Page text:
5. #5
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    I'm not sure how far you can expect to go with a touch pad... there is a reason why painters have been using brushes and pens and the like for ages. But anyway, here's my recommendations, coming from someone who can't really draw anyway but likes to shoot off his mouth...

    Firstly, you write that you spent about ten minutes on each of these. Frankly, with tools like what you're using you can't expect to create a great masterpiece in ten minutes. It's just not going to work. If you want fast, look into getting a graphics tablet. Even the low-end wacom tablets are pretty good (as long as it says "wacom" somewhere on the case, it should be fine). I figure that learning hand-eye coordination anew is not going to be a problem if you're already using a touch pad anyway, which has the same issue. And when you get one, expect to spend more than ten minutes on a painting too. You write yourself that you were too fast with the background in the landscape painting. I can't add much to that observation. If you want detailed, spend time on details. They don't come out of nowhere unless you really really know how to use a brush.

    Secondly, your two portraits look like you used a photograph as a reference. I suggest that before you try copying photographs, you should get a book on the subject and study the basics. There is a tonne of material out there that is intended to teach people how to draw and not be "utterly rubbish at doing it" (your words). In particular, there are ways to construct a face so it looks real, that is, where to place the important bits that go in a face and all that. Again, be prepared to spend a little more than just a few minutes on anything you do. Over time you will learn how to draw with less and less construction, but as long as you haven't learnt that, it's extra time you need to spend on each piece.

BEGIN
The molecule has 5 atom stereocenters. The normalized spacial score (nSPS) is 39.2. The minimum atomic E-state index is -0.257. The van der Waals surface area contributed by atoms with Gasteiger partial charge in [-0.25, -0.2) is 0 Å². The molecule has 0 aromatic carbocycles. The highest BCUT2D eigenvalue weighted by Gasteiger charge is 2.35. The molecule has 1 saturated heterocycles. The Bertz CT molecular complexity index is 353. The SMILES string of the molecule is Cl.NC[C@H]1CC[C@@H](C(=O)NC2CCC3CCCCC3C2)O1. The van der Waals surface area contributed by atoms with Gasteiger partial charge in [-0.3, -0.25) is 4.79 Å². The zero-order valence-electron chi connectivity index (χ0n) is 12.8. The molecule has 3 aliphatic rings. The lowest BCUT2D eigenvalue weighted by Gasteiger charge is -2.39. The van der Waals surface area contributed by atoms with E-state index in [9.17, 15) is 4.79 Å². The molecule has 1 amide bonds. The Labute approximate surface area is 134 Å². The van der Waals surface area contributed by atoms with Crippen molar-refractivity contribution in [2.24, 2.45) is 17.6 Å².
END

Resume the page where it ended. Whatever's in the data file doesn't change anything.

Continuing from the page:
Thirdly, none of your paintings have any sort of shading. Even with a sketch, just a little shading can make a huge difference. Again, there are books out there that cover this and you should try and get hold of one and read it. To illustrate this, I'm attaching a very basic sketch of a head, with little to no features detailed. See the difference between the first and the second column? Both are coloured in one flat colour, but the second column has some limited pencil shading applied. The fifth version additionally has added shading with a darker skin tone. I'm not very good at this myself, but even then, see what kind of a difference you can get from thinking about the spatial layout of your scene and your light sources for a few minutes? Again, it's important to know why the colours are different in different areas, don't just try to imitate something you see in a photograph. A photograph will completely remove some details that you need to see if you want to learn this on your own. With a real person, you can move your light sources, or look at them from different angles, you can't do that with a photograph. Fortunately, everything that you would learn from doing this is explained in those books that I keep mentioning, so you should get one already. As a bonus, they typically contain much better explanatory imagery than what I can provide ;-)